Meghan Markle and Prince Harry apparently didn't secretly get married three days before their royal wedding took place at Windsor, according to claims made by friends. The revelations come just a day after the couple's claims in their bombshell tell-all interview with Oprah Winfrey.
The couple had claimed in their interview that the secret wedding was a "private reunion" and was done only in the presence of Archbishop of Canterbury. However, the Church of England requires at least two witnesses and be solemnized by a member of the clergy in a church or licensed place for a valid marriage. This means the marriage wasn't a legal wedding.
Not a Legal Marriage
Sources close to Meghan and Harry have told the Town and Country magazine that the private wedding was instead a private exchanging of vows as it was not legally valid. Meghan during the interview claimed that she and Harry secretly got married in the backyard of Kensington Palace in the presence of Archbishop of Canterbury Justin Welby, just three days before to their spectacular wedding. However, given the Church of England's laws, the wedding wasn't valid as there was only one witness instead of the mandatory two according to the church laws.
"No one knows that. But we called the archbishop [of Canterbury], and we just said, 'Look, this thing, this spectacle, is for the world, but we want our union between us,'" said Markle, who wed the prince in May 19, 2018. "So, like, the vows that we have framed in our room are just the two of us in our backyard with the archbishop of Canterbury," she said.
The new revelations have now raised doubts if the other claims made by the couple are true. A priest for the Church of England, referring to the Duke and Duchess of Sussex, tweeted after the interview, "I've no idea what they mean.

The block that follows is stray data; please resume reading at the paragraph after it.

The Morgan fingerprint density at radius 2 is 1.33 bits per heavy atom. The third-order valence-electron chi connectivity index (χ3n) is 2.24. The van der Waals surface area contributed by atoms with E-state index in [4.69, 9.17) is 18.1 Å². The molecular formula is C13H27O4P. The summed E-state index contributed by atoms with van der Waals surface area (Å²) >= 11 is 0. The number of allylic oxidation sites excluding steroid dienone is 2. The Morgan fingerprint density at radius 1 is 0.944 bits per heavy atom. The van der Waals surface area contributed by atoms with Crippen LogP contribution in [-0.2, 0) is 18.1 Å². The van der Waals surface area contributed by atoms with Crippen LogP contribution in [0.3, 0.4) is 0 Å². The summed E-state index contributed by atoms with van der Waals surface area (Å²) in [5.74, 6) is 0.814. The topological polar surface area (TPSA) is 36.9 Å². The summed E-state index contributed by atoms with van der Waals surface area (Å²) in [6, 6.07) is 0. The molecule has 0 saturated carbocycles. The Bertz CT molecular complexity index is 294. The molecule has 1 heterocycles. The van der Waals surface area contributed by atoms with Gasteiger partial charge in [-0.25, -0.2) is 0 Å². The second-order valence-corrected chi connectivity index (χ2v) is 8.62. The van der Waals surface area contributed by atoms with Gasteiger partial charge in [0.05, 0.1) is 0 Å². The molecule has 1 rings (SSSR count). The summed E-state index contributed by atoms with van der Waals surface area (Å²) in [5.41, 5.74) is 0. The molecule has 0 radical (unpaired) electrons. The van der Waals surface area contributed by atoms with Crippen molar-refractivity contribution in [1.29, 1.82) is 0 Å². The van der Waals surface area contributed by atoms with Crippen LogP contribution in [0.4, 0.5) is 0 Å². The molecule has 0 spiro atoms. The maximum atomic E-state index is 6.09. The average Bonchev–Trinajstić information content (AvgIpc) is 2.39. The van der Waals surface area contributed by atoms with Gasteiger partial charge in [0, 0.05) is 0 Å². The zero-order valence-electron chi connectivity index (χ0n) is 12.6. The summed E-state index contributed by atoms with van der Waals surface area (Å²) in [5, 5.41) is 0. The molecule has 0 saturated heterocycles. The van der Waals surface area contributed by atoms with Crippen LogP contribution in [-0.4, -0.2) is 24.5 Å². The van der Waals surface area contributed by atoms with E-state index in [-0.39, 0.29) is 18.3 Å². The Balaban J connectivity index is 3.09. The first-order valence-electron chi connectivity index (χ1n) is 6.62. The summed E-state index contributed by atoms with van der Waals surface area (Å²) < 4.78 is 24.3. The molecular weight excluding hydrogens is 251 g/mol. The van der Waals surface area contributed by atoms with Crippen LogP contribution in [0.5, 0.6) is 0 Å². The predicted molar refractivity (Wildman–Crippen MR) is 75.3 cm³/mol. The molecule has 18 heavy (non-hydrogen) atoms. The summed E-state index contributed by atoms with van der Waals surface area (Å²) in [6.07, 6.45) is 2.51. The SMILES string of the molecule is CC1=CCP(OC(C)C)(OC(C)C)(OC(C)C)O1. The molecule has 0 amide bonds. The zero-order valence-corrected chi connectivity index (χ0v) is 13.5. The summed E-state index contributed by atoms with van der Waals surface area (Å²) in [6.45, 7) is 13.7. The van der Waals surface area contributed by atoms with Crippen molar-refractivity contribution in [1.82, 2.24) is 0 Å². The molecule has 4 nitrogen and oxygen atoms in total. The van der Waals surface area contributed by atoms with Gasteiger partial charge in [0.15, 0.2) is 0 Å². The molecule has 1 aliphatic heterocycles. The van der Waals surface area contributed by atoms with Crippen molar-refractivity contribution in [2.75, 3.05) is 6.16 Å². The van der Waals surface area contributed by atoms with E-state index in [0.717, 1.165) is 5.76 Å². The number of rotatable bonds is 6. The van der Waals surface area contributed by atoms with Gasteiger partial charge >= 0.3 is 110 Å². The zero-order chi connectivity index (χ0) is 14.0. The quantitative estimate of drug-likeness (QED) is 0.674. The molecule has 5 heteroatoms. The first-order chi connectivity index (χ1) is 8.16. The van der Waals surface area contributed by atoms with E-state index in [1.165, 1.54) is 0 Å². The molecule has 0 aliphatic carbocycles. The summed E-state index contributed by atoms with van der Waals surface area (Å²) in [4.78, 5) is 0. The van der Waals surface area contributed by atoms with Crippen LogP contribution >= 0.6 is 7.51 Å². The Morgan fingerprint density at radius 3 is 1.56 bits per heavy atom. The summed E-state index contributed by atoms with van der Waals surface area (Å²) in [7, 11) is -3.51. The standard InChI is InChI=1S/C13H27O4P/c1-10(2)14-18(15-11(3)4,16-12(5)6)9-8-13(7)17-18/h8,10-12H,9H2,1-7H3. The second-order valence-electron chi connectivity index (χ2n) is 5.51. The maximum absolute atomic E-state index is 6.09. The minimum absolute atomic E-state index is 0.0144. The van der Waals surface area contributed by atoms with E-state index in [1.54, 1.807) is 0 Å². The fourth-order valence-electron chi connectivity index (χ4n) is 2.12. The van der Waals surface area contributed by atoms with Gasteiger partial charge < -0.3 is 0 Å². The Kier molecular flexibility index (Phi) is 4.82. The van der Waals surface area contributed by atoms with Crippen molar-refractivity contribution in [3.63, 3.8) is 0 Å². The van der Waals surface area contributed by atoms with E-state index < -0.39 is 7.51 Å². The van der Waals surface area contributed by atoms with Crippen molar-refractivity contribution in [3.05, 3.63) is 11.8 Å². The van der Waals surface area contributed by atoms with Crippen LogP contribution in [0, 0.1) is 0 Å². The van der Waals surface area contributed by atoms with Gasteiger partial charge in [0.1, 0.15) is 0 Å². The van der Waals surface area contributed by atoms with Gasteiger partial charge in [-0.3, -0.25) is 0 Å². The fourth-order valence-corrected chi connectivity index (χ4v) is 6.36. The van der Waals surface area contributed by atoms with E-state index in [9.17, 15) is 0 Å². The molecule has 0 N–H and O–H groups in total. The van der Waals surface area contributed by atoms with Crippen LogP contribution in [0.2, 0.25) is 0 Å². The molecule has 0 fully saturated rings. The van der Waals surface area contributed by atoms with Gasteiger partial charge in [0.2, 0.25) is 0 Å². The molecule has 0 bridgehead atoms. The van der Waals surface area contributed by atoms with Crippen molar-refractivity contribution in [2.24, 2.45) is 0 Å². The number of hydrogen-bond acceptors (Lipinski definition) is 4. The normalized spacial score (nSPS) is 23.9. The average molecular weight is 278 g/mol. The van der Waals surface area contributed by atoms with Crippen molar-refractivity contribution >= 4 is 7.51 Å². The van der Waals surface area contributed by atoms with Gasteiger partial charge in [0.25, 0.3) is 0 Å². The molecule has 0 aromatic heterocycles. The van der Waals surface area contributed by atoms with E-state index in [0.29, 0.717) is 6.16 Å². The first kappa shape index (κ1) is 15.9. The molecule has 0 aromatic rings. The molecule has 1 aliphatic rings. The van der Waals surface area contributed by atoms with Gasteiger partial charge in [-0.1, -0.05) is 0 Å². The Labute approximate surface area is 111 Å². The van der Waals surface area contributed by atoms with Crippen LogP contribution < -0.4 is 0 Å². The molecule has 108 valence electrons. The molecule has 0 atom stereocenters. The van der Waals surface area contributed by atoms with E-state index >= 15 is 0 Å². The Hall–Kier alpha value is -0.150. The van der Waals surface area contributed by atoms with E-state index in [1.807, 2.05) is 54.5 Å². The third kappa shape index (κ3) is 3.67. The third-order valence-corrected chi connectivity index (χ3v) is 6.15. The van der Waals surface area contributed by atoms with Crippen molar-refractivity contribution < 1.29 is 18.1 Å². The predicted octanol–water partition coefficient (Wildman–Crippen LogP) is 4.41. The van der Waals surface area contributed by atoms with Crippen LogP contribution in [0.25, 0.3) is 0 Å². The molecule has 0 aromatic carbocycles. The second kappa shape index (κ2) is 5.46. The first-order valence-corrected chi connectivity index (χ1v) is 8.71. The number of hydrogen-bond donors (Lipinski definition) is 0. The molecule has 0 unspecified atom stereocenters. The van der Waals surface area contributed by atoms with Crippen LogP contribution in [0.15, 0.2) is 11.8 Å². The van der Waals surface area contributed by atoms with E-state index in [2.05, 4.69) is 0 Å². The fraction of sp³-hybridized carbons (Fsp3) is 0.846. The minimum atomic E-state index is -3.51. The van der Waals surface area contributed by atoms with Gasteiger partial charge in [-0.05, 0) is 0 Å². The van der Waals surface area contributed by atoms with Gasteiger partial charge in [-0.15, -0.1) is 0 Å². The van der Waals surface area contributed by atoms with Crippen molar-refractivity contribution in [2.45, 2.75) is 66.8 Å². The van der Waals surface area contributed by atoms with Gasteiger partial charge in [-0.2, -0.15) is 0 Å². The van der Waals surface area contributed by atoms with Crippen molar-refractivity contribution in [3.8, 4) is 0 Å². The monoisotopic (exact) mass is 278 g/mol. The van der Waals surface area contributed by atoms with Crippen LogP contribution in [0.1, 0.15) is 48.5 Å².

Doubts had already been expressed over whether such a ceremony would have even been legal with one clergy pointing that the Archbishop of Canterbury should explain. A spokesman for the Archbishop today said he would not comment on personal or pastoral matters.
Are Two Marriages Possible
Also, according to Church laws, it's not possible to have two marriages that too one without any witnesses. "You can't get married twice. So what was the thing three days before [their public ceremony]? And if it was a marriage, what on earth are we doing 'playing' at prayer/holy matrimony for cameras," the Rev. David Green, Vicar of St Mary's, West Malling and the Rector of St Michael's, Offham, wrote, according to Fox News, in a tweet that appeared to have been taken down by Monday afternoon.
He also said that the Archbishop needs to clarify what did or did not happen three days before. However, a spokesman for the Archbishop said he would not comment on personal or pastoral matters. Green says that according to Meghan's claims something definitely happened in the backyard of the palace and the archbishop should clarify what it was since it was a private affair.
Meghan during the interview had said "no one knew" about the secret ceremony, in which the pair shared personal vows for "just the two of us." However, according to the church's rulebook, public must have "unrestricted access" to the building during any marriage ceremony to allow for "valid objections against the marriage", which automatically nullifies the marriage if anything of that sort happened.
At the same time, a legally married couple cannot choose to re-marry each other, unless there is some doubt as to the validity of the earlier marriage.